Let the Right Amount of Old Audit In
I’m not really a big vampire guy. Bela Lugosi set the standard, some other incarnations have been fine, but I don’t rush to the bookstore or Cineplex for the latest blood bath. Like so many other fads, it is a note that has been played so often it becomes an alarm warning that your brain is about to go stagnant. But I heard good things about the movie Let the Right One In (the original Swedish version, not the American remake Let Me In — haven’t seen that one yet, but it is in the Netflix cue) and was pleasantly surprised. And that is why I am now reading the original novel by John Ajvide Lindqvist.
The book is not the movie, nor vice-versa — and that is as it should be. Because, unlike the poor adaptations that so often plague movie screens, this movie has taken the book and made it fit what a movie should be. Parts of the book would work in a movie; parts would not. The resulting movie takes what will work and turns it into an experience different than the book. The book is disturbing on very different levels than the movie. The movie is successful for different reasons than the book. Yet, the movie is true to the material.
But, let’s face it, the number of successful translations of book to film is incredibly small. That is because one of two things happens; either the director tries to be too faithful to the original material (rare, but it occurs) or the director goes too far afield (much more common). Too faithful? Think about the shot-for-shot remake of Psycho. That was not a movie that needed to be remade in the first place. And, no movie needs to be copied exactly. Too much freedom? Think of I Robot. Originally, a collection of short stories by Isaac Asimov about the development and problems of robots in society; made into a movie that was nothing more than a special-effects laden vehicle developed as a showpiece for Will Smith. (For the naysayers out there who might think the original source material was unfilmable, there was at least one script floating around that worked.)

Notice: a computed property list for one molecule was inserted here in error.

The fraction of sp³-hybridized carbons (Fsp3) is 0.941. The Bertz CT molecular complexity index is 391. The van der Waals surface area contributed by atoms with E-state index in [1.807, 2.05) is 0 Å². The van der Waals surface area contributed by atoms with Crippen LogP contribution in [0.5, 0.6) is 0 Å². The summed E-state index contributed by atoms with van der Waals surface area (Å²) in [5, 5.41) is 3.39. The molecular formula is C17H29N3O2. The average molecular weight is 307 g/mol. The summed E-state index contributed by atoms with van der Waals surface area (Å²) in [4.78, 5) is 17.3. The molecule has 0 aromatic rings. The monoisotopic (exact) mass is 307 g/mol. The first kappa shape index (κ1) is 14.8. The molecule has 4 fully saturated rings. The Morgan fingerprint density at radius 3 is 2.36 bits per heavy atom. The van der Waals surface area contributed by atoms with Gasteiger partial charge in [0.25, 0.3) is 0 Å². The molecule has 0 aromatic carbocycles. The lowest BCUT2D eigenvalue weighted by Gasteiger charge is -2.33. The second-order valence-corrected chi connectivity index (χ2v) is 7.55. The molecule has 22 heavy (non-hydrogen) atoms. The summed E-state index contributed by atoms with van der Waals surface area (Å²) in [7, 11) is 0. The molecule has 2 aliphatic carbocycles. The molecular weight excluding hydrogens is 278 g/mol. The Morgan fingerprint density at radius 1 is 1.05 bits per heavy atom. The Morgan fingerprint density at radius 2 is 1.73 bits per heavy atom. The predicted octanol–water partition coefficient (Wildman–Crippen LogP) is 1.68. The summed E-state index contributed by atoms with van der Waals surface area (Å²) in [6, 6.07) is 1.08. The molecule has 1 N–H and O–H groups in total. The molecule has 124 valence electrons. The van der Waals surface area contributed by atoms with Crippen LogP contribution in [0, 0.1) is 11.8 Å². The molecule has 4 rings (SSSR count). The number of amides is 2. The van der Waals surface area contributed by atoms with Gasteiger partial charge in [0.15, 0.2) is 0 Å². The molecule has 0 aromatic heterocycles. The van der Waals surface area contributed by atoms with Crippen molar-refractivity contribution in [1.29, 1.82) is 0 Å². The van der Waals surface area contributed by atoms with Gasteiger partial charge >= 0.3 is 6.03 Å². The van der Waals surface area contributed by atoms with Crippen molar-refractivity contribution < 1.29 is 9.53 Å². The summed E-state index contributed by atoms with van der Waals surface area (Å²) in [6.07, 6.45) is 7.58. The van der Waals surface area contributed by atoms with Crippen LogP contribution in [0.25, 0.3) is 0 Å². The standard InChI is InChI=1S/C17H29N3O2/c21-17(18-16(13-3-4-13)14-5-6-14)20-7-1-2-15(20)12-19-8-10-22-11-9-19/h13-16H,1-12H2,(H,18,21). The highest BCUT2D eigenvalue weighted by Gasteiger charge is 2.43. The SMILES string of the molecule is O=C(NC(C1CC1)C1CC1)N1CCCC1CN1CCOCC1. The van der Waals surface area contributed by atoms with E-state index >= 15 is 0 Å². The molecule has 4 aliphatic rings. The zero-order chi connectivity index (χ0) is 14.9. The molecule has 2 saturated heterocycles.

The point is, if you are going to do something that has been done before, you need to bring something new to the table, but not so much that you lose the original vision.
Many years ago most audit departments lived by the “cycle of audits” concept. For the young out there, this was the idea that an audit department would identify a set of audits to be completed every two-three years — same area to review, same audit program, same tests. In planning for the next year, the audit department would keep their eyes open for new audits, but it would take an act of Audit Committee to deviate from that schedule.
Those days are now behind most of us. (I know of exceptions. If your department is still living and dying by this concept, you may want to look around.) I see most shops operating with a more tabula rasa approach — annual risk assessments, rolling audit plans, a focus on governance and assurance providers — all intended to ensure we see the emerging issues where we can provide the greatest value.
Here’s my concern. Are we throwing the audit programs out with bath water? In our focus on the new and exciting, are we ignoring the old stuff/good stuff we used to do? It isn’t sexy. We’ve done it before. That was yesterday’s news. But that cycle of audits existed for a reason; at some point someone made the determination that these were important areas for the company — important enough that internal audit should be involved.
And so I would suggest, if you’ve completely thrown out that old audit procedure manual containing that list of audits, go back and revisit it. You may have thrown out historical concepts that will make a difference in what you do.
You see, those audits are source material. In completing the cycle of audits, we were doing shot-for-shot remakes of Psycho — adding nothing and just paying homage to an audit plan that had lost its relevance. But, if we go too far afield, we might wind up with Will Smith jumping around on flying audit reports that are pretty and sparkly, but have no substance. Go back, see what the risks were in the past, and see if it isn’t worth taking that source material and making it your own (without losing what made it so good in the first place.)
Posted on May 6, 2011 by Mike Jacka
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